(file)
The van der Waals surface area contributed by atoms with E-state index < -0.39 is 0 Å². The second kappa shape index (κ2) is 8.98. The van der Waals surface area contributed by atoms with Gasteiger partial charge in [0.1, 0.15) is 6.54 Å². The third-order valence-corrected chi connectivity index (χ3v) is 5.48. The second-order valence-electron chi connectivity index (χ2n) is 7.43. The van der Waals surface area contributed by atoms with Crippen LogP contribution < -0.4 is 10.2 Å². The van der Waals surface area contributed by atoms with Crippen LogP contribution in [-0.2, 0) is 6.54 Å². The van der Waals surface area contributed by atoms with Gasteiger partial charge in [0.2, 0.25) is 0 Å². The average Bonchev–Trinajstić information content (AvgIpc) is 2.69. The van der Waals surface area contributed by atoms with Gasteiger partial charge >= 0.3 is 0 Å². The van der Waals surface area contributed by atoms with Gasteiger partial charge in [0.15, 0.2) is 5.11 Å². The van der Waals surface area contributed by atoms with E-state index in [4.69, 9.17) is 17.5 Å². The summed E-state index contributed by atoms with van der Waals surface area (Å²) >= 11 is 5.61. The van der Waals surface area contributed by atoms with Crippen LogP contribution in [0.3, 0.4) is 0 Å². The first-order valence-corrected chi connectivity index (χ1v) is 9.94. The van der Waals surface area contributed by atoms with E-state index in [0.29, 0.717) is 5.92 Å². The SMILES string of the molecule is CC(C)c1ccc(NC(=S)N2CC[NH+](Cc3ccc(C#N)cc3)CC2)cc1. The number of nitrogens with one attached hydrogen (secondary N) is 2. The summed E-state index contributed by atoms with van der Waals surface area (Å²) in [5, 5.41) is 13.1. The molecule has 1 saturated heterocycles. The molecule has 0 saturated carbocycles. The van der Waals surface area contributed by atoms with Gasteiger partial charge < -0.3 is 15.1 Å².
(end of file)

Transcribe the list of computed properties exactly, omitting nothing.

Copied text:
The van der Waals surface area contributed by atoms with E-state index < -0.39 is 0 Å². The second kappa shape index (κ2) is 8.98. The van der Waals surface area contributed by atoms with Gasteiger partial charge in [0.1, 0.15) is 6.54 Å². The third-order valence-corrected chi connectivity index (χ3v) is 5.48. The second-order valence-electron chi connectivity index (χ2n) is 7.43. The van der Waals surface area contributed by atoms with Crippen LogP contribution < -0.4 is 10.2 Å². The van der Waals surface area contributed by atoms with Crippen LogP contribution in [-0.2, 0) is 6.54 Å². The van der Waals surface area contributed by atoms with Gasteiger partial charge in [0.2, 0.25) is 0 Å². The average Bonchev–Trinajstić information content (AvgIpc) is 2.69. The van der Waals surface area contributed by atoms with Gasteiger partial charge >= 0.3 is 0 Å². The van der Waals surface area contributed by atoms with Gasteiger partial charge in [0.15, 0.2) is 5.11 Å². The van der Waals surface area contributed by atoms with E-state index in [4.69, 9.17) is 17.5 Å². The summed E-state index contributed by atoms with van der Waals surface area (Å²) >= 11 is 5.61. The van der Waals surface area contributed by atoms with Crippen LogP contribution in [0.3, 0.4) is 0 Å². The first-order valence-corrected chi connectivity index (χ1v) is 9.94. The van der Waals surface area contributed by atoms with E-state index in [0.29, 0.717) is 5.92 Å². The SMILES string of the molecule is CC(C)c1ccc(NC(=S)N2CC[NH+](Cc3ccc(C#N)cc3)CC2)cc1. The number of nitrogens with one attached hydrogen (secondary N) is 2. The summed E-state index contributed by atoms with van der Waals surface area (Å²) in [5, 5.41) is 13.1. The molecule has 1 saturated heterocycles. The molecule has 0 saturated carbocycles. The van der Waals surface area contributed by atoms with Gasteiger partial charge < -0.3 is 15.1 Å².